Editor’s Note: for this month’s editor’s note, we were pleased to have returning favorite, Bilawa Respati. A long time Soydivision collaborator, be sure to read some of his other writing in our archive. Follow us on Instagram to be the first to hear about our first Asoy Radio podcast where we respond to the essay you are about to read in a conversation with Bilawa.
Frogs and salamanders: these are the two animals that come to my mind when I hear the word amphibian. They can live both on land and in water. The origin of the word means “living a double life”. If I can live in both environments, what kind of double life will I lead? Will I work on the land during weekdays and go to an underwater retreat on weekends? It is an amusing thought.
The challenge of the environment makes the amphibians develop specific organs and bodily functions for their survival: to find food, to breathe, to face or avoid predators. If I try to go to the weekend retreats underwater as I am now, I will not survive. I wonder what kinds of things I will learn if I was born that way? What kinds of principles will I hold personally; what kinds of knowledge will I retain?
Living a double life, albeit not amphibious in its biological sense, is probably something we all can relate to. We live in different societal environments. In these environments, we have to “survive”, also morally. How can I retain an inner compass in the midst of competing values and streams of experiences? Should these morals be rigid or flexible?
There’s a saying in Javanese: ngono yo ngono, ngen yo ojo ngono1. It translates roughly to: it is indeed like that, but don’t be like that. At first, this saying seems confusing. But personally I interpret this saying as an appeal for moral flexibility2. Instead of rigidly following a set of principles, one adapts morally according to the situation. This is not a mere bending-the-rule approach to arrive at a solution, but rather comes from a careful evaluation of several principles and perspectives before taking a position.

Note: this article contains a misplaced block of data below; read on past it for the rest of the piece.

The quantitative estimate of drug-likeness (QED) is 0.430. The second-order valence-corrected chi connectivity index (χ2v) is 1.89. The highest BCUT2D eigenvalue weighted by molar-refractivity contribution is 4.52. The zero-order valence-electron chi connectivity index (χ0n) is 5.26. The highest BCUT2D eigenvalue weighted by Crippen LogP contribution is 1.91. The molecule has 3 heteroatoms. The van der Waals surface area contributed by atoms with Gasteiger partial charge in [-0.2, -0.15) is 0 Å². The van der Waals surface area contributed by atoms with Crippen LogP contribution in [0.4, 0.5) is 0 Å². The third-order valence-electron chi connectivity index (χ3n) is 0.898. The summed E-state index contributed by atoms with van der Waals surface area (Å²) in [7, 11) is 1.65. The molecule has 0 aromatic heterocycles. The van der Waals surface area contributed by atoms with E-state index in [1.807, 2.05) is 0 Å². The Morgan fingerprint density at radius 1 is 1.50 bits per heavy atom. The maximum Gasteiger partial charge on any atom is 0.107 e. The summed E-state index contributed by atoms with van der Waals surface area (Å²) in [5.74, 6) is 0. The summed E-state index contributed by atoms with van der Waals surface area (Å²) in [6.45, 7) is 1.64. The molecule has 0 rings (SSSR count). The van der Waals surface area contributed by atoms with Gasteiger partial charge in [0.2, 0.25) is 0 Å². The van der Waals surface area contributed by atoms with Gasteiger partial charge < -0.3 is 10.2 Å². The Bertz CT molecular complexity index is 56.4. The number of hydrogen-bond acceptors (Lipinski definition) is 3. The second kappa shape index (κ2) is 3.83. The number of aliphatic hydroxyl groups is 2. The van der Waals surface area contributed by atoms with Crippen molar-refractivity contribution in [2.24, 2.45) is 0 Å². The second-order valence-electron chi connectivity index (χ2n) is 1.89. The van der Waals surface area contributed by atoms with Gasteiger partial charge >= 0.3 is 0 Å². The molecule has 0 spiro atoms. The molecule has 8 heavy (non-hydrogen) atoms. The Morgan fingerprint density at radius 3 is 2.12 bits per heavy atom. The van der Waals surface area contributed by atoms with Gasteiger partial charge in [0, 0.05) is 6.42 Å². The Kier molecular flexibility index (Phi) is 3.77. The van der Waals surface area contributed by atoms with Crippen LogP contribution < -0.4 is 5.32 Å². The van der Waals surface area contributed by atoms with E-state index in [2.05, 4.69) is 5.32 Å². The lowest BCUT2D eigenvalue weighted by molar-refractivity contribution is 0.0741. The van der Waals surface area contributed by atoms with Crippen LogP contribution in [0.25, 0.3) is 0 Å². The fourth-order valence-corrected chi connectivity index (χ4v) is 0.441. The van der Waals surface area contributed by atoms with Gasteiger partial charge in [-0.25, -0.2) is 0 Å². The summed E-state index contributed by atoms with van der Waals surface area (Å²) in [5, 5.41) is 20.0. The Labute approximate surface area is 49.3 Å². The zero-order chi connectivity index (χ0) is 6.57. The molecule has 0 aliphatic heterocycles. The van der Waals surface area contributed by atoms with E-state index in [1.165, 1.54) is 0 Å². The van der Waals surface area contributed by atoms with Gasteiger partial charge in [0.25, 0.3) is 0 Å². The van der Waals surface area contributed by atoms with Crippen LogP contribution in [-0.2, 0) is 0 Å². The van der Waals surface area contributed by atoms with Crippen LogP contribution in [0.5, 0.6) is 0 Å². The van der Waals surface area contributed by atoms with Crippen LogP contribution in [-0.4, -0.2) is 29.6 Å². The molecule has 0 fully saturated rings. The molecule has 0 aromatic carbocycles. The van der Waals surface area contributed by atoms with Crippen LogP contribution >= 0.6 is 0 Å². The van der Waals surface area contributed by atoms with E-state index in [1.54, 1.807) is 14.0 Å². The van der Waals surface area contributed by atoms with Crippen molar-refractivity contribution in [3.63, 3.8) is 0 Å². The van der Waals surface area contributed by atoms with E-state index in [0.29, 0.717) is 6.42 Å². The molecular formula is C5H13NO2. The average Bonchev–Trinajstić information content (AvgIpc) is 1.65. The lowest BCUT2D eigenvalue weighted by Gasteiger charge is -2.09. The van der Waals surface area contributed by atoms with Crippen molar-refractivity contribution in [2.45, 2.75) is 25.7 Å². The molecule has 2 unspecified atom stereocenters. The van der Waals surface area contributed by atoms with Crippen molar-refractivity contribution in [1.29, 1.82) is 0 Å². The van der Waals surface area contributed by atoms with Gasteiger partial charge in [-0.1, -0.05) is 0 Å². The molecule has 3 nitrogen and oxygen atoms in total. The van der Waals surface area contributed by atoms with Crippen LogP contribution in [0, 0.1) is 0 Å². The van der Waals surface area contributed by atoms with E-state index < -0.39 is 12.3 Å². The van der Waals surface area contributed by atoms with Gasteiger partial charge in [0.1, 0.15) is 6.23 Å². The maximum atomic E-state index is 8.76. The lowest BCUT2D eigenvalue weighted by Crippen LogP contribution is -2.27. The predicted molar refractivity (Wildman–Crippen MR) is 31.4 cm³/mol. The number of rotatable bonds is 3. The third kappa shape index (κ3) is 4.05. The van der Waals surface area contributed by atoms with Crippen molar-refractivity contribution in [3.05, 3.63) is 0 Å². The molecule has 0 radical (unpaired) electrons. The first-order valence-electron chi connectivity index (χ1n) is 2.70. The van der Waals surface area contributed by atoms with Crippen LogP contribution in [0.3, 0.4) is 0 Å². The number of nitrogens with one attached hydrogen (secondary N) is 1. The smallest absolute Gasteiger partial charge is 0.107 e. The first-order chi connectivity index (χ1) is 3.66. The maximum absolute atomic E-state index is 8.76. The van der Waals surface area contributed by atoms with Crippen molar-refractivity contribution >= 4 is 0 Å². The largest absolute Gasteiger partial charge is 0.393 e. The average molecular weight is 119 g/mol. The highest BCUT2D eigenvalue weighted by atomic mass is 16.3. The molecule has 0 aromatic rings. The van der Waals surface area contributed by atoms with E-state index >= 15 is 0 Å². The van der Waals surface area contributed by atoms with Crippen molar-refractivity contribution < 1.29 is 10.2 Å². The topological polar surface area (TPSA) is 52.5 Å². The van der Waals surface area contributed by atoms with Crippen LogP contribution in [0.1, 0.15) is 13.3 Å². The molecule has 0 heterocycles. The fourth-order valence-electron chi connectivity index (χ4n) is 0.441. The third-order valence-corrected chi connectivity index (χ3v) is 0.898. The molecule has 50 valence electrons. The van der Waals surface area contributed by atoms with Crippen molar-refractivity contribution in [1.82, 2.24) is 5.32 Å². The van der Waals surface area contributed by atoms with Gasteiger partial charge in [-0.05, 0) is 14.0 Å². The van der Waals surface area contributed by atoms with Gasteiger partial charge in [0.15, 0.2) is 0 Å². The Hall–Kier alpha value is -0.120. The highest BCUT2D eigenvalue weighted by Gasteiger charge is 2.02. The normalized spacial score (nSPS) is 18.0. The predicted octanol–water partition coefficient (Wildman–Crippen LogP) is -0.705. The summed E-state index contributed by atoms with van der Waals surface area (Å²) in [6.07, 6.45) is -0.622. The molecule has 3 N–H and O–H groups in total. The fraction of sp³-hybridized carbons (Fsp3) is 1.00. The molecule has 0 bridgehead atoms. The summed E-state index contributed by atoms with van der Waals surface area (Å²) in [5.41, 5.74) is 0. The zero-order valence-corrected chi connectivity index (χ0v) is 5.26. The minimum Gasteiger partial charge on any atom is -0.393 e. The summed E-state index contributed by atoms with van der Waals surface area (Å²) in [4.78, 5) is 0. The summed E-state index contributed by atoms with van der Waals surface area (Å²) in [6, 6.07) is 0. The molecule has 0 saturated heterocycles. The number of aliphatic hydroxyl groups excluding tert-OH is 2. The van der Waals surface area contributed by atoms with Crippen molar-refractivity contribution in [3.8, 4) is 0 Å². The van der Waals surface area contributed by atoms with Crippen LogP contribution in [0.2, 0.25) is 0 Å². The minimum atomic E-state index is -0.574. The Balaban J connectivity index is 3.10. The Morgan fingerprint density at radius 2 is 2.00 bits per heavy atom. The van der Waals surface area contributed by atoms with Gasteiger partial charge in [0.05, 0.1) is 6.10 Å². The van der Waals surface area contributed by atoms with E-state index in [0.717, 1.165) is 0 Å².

We learn norms that shape our inner values through imitation and adaptation in society, as well as our experience with it. To be morally flexible, the scope of our experience and knowledge should be wide and diverse. This happens through one’s exposure to various views, cultures, and values. Related to the aforementioned saying is the tepa selira: the act of taking another’s thoughts and feeling into one’s consideration.
Can we be morally amphibious? Is it necessary to do so in a globalized world where society becomes more diverse instead of homogenous? If I continue with my muse, it will not be fair to ask my land colleagues during my weekday to compete with me in a hold-your-breath competition. Underwater during my weekend retreats, I will not make a comment about their moist skins. In both environments, I will stick to the proverbs of the Sasak: reme, rapah, regen — wisely to contribute, to create peace, to uphold tolerance3. I think it will help me live my double life.
1There are variants of the saying. This one is the one I am familiar with.
2The ideas on moral flexibility and its development I learned from Vasile, Cristian. “Moral Flexibility and Adaptation.” In Education and Psychology Challenges Challenges, 316–21. Romania: Petroleum – Gas University of Ploieşti Publishing House, 2019.
3For more on Sasak proverbs and its potential in conflict resolution see Suprapto. “Revitalisasi Nilai-Nilai Kearifan Lokal Bagi Upaya Resolusi Konflik.” Walisongo: Jurnal Penelitian Sosial Keagamaan 21, no. 1 (2013): 19–38.